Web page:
SYNERGISTIC CT BRONCHOSCOPY FOR LUNG CANCER ASSESSMENT

Project: Research project

Project Details

Description

Lung cancer is the most common cause of cancer death in adults.
Yet, no real advances have been made in the evaluation of suspected
lung-cancer patients since the development of flexible bronchoscopy
in the early 1970's and CT scanning in the early 1980's. To improve
the care of lung-cancer patients, this project seeks to devise and
validate a computer-based system, the 3D Navigator, that ties
together three-dimensional (3D)high-resolution computed
tomographic (HRCT) imaging and bronchoscopy. The project is
driven by the following hypothesis:
A synergistic combination of 3D HRCT imaging, bronchoscopy, and
image processing improves current procedures for HRCT-based lung-
cancer assessment. Also, during bronchoscopy, this combination of
tooLs permits more accurate assessment and higher biopsy yields.
The 3D Navigator consists of a computer-based system that
interfaces to a bronchoscope. It is used for initial HRCT assessment
and concurrently during bronchoscopy. The system expands upon the
new concept of virtual endoscopy: the physician interacts with the
system's visual and quantitative tools to explore and evaluate, with
impunity, the "virtual anatomy" embodied by a patient's 3D HRCT
scan. When used during bronchoscopy, the 3D Navigator-gives the
physician augmented vision, potentially increasing the likelihood of
successful procedures.

The women's Intervention Nutrition Study (WINS) is a prospective,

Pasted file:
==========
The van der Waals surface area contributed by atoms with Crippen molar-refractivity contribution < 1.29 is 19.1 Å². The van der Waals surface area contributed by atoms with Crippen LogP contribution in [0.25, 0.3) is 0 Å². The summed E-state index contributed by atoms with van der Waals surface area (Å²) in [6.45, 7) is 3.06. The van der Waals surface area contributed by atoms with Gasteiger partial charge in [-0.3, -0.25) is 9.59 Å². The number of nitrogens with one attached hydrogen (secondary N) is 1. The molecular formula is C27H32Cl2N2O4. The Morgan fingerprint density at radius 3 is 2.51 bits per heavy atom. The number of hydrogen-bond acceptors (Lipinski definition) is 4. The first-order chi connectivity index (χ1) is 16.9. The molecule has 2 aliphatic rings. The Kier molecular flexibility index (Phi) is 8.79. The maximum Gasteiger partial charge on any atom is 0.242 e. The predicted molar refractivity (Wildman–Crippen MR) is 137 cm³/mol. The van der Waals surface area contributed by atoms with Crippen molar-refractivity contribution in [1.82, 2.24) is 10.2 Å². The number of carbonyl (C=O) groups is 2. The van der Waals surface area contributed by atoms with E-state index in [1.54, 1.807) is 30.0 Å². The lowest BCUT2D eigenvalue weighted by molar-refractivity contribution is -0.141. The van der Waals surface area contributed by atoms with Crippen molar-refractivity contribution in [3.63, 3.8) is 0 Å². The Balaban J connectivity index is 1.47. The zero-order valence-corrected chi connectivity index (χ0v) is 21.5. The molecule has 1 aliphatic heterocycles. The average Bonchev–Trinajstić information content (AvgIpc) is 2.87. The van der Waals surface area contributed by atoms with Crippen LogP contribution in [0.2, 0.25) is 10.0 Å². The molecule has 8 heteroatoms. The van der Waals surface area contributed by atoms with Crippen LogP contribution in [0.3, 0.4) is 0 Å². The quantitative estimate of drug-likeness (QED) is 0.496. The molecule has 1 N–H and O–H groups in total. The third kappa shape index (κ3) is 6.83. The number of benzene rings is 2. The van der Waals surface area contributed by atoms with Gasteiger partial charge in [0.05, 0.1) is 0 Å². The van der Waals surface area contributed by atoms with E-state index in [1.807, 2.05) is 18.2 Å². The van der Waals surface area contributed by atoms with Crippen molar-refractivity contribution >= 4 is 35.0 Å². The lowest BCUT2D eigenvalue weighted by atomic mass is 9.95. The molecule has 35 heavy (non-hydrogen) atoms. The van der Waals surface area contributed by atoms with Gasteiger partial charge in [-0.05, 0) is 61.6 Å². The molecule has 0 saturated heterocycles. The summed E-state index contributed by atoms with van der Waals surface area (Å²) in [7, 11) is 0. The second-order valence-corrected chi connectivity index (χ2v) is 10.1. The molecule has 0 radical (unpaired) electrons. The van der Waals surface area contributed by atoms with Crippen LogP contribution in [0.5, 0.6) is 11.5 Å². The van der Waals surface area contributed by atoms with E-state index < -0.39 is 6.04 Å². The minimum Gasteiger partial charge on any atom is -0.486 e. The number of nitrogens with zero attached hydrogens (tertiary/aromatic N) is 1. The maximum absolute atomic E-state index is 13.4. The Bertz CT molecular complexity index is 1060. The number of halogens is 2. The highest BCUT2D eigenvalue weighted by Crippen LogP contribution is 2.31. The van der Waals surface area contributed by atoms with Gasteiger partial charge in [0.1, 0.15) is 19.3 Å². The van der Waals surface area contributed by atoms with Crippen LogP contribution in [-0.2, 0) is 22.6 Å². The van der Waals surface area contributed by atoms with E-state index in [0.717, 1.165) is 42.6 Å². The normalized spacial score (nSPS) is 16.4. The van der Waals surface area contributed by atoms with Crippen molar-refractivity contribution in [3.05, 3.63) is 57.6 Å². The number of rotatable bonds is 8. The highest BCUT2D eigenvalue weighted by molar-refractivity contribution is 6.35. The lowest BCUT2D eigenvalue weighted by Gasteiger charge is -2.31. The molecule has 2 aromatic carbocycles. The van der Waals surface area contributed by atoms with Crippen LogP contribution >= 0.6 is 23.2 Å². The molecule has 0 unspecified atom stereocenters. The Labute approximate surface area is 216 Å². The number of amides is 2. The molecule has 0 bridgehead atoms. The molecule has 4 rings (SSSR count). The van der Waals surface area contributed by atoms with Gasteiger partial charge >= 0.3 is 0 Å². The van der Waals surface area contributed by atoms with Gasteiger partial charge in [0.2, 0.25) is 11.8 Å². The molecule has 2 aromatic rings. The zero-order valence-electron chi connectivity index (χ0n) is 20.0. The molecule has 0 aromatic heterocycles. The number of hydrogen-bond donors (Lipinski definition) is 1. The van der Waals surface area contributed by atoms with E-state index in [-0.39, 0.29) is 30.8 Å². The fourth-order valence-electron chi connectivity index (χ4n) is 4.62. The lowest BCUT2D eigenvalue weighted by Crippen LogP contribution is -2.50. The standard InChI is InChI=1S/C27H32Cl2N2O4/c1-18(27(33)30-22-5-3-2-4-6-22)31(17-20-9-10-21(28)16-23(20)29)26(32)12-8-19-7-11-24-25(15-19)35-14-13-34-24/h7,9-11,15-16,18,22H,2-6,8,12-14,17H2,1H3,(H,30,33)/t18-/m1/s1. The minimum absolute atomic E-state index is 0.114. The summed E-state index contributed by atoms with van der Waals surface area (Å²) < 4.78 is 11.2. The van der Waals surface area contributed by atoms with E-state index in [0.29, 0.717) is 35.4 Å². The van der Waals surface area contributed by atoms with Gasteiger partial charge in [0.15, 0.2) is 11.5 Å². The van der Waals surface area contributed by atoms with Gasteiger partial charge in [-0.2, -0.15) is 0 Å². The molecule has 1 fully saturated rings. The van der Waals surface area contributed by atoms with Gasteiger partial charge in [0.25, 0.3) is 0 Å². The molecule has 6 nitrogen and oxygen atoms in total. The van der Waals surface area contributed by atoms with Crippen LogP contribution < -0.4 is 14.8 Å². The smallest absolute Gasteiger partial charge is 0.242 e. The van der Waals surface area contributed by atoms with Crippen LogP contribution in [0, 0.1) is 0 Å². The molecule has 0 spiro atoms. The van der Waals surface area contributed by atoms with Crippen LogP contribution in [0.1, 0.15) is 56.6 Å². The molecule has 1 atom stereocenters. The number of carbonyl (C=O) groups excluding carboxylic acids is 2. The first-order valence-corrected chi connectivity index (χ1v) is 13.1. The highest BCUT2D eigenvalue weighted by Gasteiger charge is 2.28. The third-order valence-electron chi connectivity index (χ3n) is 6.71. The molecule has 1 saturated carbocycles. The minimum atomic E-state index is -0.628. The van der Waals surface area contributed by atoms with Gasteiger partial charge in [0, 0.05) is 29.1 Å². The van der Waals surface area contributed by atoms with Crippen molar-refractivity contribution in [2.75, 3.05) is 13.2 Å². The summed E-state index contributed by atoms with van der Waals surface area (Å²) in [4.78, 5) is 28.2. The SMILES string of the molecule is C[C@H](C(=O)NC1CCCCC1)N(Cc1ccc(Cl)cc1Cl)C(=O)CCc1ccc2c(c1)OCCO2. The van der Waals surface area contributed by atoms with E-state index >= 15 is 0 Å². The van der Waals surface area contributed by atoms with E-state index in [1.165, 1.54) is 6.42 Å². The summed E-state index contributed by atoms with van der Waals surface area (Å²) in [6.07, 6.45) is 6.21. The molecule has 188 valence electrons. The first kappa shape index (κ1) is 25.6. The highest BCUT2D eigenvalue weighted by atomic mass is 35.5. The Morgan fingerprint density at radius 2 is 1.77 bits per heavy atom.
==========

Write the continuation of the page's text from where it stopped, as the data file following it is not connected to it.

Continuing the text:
randomized, multi-center clinical trIal testing the hypothesis that
dietary fat intake reduction as an adjuvant to standard breast cancer
therapy successful procedures. The project'S four specific aims are
as follows. Aim 1: Construct the 3D Navigator system, including the
maln software and bronchoscope interface. Aim 2: Devise automatic
imageprocessing methods for 3D HRCT thoracic analysis; the
methods, which assist the physician in CT assessment and
bronchoscopy planning, focus on lesion/lymph-node detection,
airway analysis, quantitation, and computation of "road maps" to
suspect lesion sites. Aim 3: For CT-only assessment, validate the 3D
Navigator versus standard human assessment. Aim 4: Validate the
3D Navigator when used concurrently with bronchoscopy. For aims
3 and 4, phantom, cadaver, and human studies are done; the impact
of CT scanning protocol is also considered. In the long run, we
believe that our combination of tools, as embodied in the 3D
Navigator, will provide a more effective means for the early
detection, staging, diagnosis, and treatment of lung cancer than the
traditional approach using CT and bronchoscopy. It also could prove
useful for general pulmonary disease assessment and treatment
delivery. Finally, our proposed visual and quantitative methodology
could have direct applicability to other endoscopic procedures such
as mediastinoscopy, colonoscopy (colorectal cancer), and cystoscopy
(bladder cancer).
StatusFinished
Effective start/end date5/1/975/31/10

Funding

  • National Cancer Institute
  • National Cancer Institute: $316,815.00
  • National Cancer Institute: $331,015.00
  • National Cancer Institute: $311,856.00
  • National Cancer Institute: $329,306.00
  • National Cancer Institute: $287,736.00
  • National Cancer Institute
  • National Institutes of Health: $329,457.00
  • National Cancer Institute: $262,984.00
  • National Cancer Institute

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